Actually the Magic's one of the safer roundabouts to traverse, the Cockleberry Roundabout (http://www.multimap.com/maps/?hloc=GB|swindon#map=51.56857,-1.78309|18|32&loc=GB:51.56933:-1.78302:14|swindon|) and Transfer bridges roundabouts on the Western Way are far more lethal due to dual carriageway being a straight run across, and people not slowing down never mind giving way. When I used to collect my mate from just off the Cockleberry you could guarantee to see at least one near miss a day and a shunt every week. Life's much less exciting these days, I only have to get across the Moonies mini roundabouts instead.
BBE 777 there's a ruddy great Lighting column in the middle to prevent people doing a Knievel. :ugh:
Grayfly, I believe that the buffalo gals (Who go round the outside) have an exemption check for the magic symbols A CND badge, one of those fish shaped things or a Terry Wogan "TOG" sticker. ;)

27th May 2008, 14:48
as frequently the vehicle turning left has another behind it which of course the right turning vehicle will be waiting for so you get to turn left anyway

what??? Or, as PPRuNe would have me say, what???

27th May 2008, 14:51
That must have been filmed in Swindon, he was indicating right as he left the roundabout.

Your eyesight needs testing. The video does not show the exit - so how do you know he was still indicating right?

Windy Militant
27th May 2008, 16:18
so how do you know he was still indicating right?
TWo things Firstly it was a BMW so the driver probably didn't know what the clacking noise and little flashing light meant.
Secondly, years of sitting at the Sainsbury's Roundabout watching the ones that are indicating right leave the roundabout and the ones indicating left carrying on around it! :}

27th May 2008, 17:17
so how do you know he was still indicating right?
TWo things Firstly it was a BMW so the driver probably didn't know what the clacking noise and little flashing light meant.
Secondly, years of sitting at the Sainsbury's Roundabout watching the ones that are indicating right leave the roundabout and the ones indicating left carrying on around it!

Ah - I see. A guess! Nothing like jumping to conclusions. :ugh:

Not all BMW drivers are tossers.;)

Windy Militant
27th May 2008, 17:26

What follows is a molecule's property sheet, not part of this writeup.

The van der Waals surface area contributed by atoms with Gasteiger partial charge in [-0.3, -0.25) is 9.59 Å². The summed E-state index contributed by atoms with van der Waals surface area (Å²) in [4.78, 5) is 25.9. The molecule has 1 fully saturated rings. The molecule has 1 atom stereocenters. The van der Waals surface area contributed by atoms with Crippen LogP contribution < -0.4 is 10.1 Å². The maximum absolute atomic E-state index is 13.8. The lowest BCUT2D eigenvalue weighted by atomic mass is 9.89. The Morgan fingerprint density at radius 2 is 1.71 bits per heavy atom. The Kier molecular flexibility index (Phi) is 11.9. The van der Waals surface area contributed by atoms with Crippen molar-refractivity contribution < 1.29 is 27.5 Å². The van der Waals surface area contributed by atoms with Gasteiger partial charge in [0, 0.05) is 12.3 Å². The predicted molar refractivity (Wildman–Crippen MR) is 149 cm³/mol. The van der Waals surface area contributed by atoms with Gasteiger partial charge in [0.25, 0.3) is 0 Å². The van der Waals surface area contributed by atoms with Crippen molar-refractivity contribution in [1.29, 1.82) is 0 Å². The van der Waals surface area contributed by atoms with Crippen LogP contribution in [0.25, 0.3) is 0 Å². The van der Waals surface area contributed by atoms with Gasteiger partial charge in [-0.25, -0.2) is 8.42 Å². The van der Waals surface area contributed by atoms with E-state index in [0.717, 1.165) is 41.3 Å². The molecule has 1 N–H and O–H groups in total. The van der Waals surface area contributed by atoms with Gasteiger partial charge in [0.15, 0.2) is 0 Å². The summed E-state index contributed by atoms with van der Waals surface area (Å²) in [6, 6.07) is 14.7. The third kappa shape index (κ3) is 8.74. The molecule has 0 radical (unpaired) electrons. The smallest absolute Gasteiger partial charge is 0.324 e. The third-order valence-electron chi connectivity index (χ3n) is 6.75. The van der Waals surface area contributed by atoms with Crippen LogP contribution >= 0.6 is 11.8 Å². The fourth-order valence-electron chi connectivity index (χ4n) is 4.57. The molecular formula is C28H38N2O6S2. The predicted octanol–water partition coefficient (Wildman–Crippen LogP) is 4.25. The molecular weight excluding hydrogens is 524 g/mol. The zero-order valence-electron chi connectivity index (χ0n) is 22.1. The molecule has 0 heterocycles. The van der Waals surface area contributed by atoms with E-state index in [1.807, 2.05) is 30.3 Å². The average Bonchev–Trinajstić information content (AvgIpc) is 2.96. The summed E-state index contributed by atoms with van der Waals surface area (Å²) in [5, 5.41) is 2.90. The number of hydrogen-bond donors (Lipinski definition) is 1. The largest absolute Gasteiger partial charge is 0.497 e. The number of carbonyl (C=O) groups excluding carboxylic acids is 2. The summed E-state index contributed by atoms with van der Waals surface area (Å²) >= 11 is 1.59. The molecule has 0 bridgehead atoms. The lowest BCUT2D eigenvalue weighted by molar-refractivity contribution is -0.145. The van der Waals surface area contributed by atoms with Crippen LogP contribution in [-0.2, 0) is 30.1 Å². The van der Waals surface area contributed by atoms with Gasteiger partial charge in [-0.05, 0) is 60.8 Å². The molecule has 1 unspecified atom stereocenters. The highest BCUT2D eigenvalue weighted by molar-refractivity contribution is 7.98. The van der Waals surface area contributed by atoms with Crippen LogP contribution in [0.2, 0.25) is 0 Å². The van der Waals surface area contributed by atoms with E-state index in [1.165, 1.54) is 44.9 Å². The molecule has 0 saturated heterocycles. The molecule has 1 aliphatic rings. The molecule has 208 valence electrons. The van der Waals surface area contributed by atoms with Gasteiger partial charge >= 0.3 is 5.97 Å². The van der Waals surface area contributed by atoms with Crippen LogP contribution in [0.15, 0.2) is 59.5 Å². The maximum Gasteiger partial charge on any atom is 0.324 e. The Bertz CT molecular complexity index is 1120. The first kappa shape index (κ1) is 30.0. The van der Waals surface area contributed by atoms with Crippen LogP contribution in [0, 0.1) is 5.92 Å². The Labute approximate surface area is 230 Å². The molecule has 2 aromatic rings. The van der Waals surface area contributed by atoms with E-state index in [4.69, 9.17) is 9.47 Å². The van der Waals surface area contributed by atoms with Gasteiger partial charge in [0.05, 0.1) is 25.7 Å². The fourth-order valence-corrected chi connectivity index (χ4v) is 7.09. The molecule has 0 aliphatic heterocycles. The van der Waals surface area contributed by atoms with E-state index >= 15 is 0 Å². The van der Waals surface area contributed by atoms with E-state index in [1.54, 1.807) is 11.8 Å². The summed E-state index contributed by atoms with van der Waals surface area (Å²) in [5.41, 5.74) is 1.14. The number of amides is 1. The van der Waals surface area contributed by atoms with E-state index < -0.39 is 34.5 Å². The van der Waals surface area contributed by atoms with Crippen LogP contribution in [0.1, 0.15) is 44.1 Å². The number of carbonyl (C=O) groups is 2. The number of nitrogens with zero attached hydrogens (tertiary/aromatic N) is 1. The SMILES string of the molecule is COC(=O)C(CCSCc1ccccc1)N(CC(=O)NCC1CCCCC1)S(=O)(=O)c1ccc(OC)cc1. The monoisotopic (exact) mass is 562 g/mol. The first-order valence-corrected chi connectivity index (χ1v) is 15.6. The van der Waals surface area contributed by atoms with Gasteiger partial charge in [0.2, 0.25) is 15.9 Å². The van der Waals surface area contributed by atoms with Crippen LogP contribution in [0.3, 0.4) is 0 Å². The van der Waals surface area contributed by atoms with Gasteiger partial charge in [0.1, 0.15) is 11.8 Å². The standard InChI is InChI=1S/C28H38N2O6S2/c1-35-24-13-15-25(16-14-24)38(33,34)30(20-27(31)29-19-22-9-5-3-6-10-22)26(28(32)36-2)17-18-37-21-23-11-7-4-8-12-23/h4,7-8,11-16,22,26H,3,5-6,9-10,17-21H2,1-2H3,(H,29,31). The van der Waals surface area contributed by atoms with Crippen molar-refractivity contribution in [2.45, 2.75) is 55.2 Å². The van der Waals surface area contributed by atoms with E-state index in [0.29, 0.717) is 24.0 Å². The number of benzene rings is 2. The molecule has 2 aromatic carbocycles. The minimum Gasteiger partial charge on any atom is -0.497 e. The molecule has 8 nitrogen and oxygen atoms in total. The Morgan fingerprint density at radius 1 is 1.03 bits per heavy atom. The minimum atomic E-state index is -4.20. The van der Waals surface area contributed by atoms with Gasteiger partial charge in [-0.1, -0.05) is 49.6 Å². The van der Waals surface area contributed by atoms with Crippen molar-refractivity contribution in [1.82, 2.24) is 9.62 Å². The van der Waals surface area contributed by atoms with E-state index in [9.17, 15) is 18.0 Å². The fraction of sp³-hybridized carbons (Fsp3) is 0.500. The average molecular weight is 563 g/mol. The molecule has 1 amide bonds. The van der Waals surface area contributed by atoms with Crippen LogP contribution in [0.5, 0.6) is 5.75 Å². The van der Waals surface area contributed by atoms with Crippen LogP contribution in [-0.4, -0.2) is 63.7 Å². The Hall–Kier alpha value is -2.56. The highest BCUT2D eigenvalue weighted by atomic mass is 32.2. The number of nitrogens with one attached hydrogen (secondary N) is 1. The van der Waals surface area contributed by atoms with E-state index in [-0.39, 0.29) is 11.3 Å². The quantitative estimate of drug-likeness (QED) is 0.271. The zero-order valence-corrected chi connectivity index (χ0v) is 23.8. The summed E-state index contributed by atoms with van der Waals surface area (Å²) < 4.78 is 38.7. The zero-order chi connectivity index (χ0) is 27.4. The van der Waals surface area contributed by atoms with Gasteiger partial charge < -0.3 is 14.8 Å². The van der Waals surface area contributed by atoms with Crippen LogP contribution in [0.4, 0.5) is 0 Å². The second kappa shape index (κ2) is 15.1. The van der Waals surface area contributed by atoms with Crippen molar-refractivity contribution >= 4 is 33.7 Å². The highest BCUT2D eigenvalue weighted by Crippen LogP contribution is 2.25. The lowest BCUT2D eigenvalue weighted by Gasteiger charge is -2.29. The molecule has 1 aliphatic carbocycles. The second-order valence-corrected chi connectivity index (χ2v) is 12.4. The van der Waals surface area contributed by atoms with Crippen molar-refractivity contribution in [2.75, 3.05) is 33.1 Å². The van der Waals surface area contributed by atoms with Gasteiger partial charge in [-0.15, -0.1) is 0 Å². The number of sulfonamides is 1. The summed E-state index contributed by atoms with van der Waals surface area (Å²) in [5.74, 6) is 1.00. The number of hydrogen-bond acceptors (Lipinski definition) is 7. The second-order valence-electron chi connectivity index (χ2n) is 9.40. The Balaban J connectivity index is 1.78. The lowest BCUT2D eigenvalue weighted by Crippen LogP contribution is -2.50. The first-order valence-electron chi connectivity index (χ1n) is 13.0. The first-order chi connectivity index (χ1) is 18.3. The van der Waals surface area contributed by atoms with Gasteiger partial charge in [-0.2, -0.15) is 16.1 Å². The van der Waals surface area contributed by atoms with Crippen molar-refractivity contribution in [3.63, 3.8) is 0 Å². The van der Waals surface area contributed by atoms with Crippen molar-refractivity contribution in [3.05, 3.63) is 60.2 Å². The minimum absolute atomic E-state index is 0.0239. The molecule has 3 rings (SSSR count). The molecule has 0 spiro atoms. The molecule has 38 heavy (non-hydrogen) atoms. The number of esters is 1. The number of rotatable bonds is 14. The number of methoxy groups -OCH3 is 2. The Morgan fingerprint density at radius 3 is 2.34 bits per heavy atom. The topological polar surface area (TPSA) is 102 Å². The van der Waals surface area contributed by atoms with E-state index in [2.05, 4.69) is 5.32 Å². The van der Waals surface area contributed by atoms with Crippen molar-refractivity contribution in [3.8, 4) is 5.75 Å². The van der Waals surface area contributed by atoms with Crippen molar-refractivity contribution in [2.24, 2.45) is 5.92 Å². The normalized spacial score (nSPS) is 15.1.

Not all, but from empirical observation a large proportion are.
Also by deduction I can guess what Mr Guzzler drives. ;)
I'm rarely impressed by any cars, but have to admit that in the last week the Jowett Javelin and 3½ Blower Bentley I saw on my travels did cause a bit of a flutter. :ok:

27th May 2008, 17:34
Not all, but from empirical observation a large proportion are.

Fair enough. But the same could be said for most drivers regardless of brand preference in my opinion.

Also by deduction I can guess what Mr Guzzler drives.


I'm rarely impressed by any cars, but have to admit that in the last week I was tested by the Jowett Javelin and 3½ Blower Bentley I saw on my travels.

Here we agree! Until recently I did not 'get' classic cars. But now I have been watching re-runs of the Professionals on ITV4 I can't help but last after an old Capri, Escort or even a pristine Dolomite Sprint.

Anyway back to mini roundabouts!

27th May 2008, 18:21
Didn't recognize the Swindon nightmare experiment without the tyres G-CPTN, but yes, that's the one. I knew it as an ordinary roundabout, then one day we drove into Swindon and ran straight into the maelstrom. I still don't know what was wrong with the original big roundabout.

As Charlton Heston said "So! They finally did it!"

Windy Militant
27th May 2008, 18:47
County Islands Ring Junction
On the old roundabout the saturation or the maximum amount of traffic you could get through the roundabout was 5,100 vehicles per hour.
"Using the five ring junction principle, with the five mini roundabouts that's there now, gave a capacity of 6,200. So that's the one we adopted.”
From The Man Behind the Magic roundabout. (http://www.bbc.co.uk/wiltshire/content/articles/2008/03/28/swindon_magic_roundabout_2008_feature.shtml)

27th May 2008, 18:50
One expected him to be called Zebedee . . .

27th May 2008, 19:22
More like Dylan. He'd obviously been smoking some interesting stuff. :hmm:

28th May 2008, 15:38
Quote fro said article:
it's all down to a transport ministry boffin, a two week crash course on design

Says it all really.

Windy Militant
9th Jun 2008, 10:26
An Appendix to the Mini roundabout saga
As mentioned the Mini roundabout to access the staff entrance on site has been changed for a T Junction.
This Morning I roll up abeam the junction, Traffic inbound in the opposing lane, so I stop indicating right. The woman in the car in the opposing lane slams on the brakes screams to a halt. Then furiously waves me across :confused:. Seeing more traffic approaching her tail, I decided that I'd chance crossing her bow so she'd start moving rather than argue the toss.
A month ago she'd have shot over the Mini roundabout like a bat out of hell. But now she has right of way she stops :confused: :confused:.
Does this say something about drivers in this country. :}